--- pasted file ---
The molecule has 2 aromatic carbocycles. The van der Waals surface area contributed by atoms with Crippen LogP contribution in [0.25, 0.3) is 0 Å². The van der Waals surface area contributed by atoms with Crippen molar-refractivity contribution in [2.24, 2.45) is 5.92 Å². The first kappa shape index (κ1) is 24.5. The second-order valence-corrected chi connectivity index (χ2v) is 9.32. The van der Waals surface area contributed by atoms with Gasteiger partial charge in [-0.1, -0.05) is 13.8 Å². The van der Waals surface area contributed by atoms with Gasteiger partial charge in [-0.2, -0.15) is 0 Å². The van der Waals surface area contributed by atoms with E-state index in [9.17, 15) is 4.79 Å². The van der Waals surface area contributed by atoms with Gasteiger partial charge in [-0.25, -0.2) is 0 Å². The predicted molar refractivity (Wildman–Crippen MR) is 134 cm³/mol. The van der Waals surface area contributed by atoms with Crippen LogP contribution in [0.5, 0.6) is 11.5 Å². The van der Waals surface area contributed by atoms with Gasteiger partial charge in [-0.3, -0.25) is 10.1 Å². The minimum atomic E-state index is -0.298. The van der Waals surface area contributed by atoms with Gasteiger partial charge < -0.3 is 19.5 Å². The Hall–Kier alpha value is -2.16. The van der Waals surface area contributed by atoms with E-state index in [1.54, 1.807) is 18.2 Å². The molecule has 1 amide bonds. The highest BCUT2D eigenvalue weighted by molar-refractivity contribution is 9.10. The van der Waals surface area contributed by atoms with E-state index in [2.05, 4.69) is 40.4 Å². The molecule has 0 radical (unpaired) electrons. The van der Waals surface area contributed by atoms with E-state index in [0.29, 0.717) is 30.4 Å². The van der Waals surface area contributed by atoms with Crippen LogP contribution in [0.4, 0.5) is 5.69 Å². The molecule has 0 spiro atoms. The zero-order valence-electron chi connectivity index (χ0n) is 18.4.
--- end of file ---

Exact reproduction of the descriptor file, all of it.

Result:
The molecule has 2 aromatic carbocycles. The van der Waals surface area contributed by atoms with Crippen LogP contribution in [0.25, 0.3) is 0 Å². The van der Waals surface area contributed by atoms with Crippen molar-refractivity contribution in [2.24, 2.45) is 5.92 Å². The first kappa shape index (κ1) is 24.5. The second-order valence-corrected chi connectivity index (χ2v) is 9.32. The van der Waals surface area contributed by atoms with Gasteiger partial charge in [-0.1, -0.05) is 13.8 Å². The van der Waals surface area contributed by atoms with Gasteiger partial charge in [-0.2, -0.15) is 0 Å². The van der Waals surface area contributed by atoms with E-state index in [9.17, 15) is 4.79 Å². The van der Waals surface area contributed by atoms with Gasteiger partial charge in [-0.25, -0.2) is 0 Å². The predicted molar refractivity (Wildman–Crippen MR) is 134 cm³/mol. The van der Waals surface area contributed by atoms with Crippen LogP contribution in [0.5, 0.6) is 11.5 Å². The van der Waals surface area contributed by atoms with Gasteiger partial charge in [-0.3, -0.25) is 10.1 Å². The minimum atomic E-state index is -0.298. The van der Waals surface area contributed by atoms with Gasteiger partial charge < -0.3 is 19.5 Å². The Hall–Kier alpha value is -2.16. The van der Waals surface area contributed by atoms with E-state index in [1.54, 1.807) is 18.2 Å². The molecule has 1 amide bonds. The highest BCUT2D eigenvalue weighted by molar-refractivity contribution is 9.10. The van der Waals surface area contributed by atoms with E-state index in [2.05, 4.69) is 40.4 Å². The molecule has 0 radical (unpaired) electrons. The van der Waals surface area contributed by atoms with E-state index in [0.29, 0.717) is 30.4 Å². The van der Waals surface area contributed by atoms with Crippen LogP contribution in [0.4, 0.5) is 5.69 Å². The molecule has 0 spiro atoms. The zero-order valence-electron chi connectivity index (χ0n) is 18.4.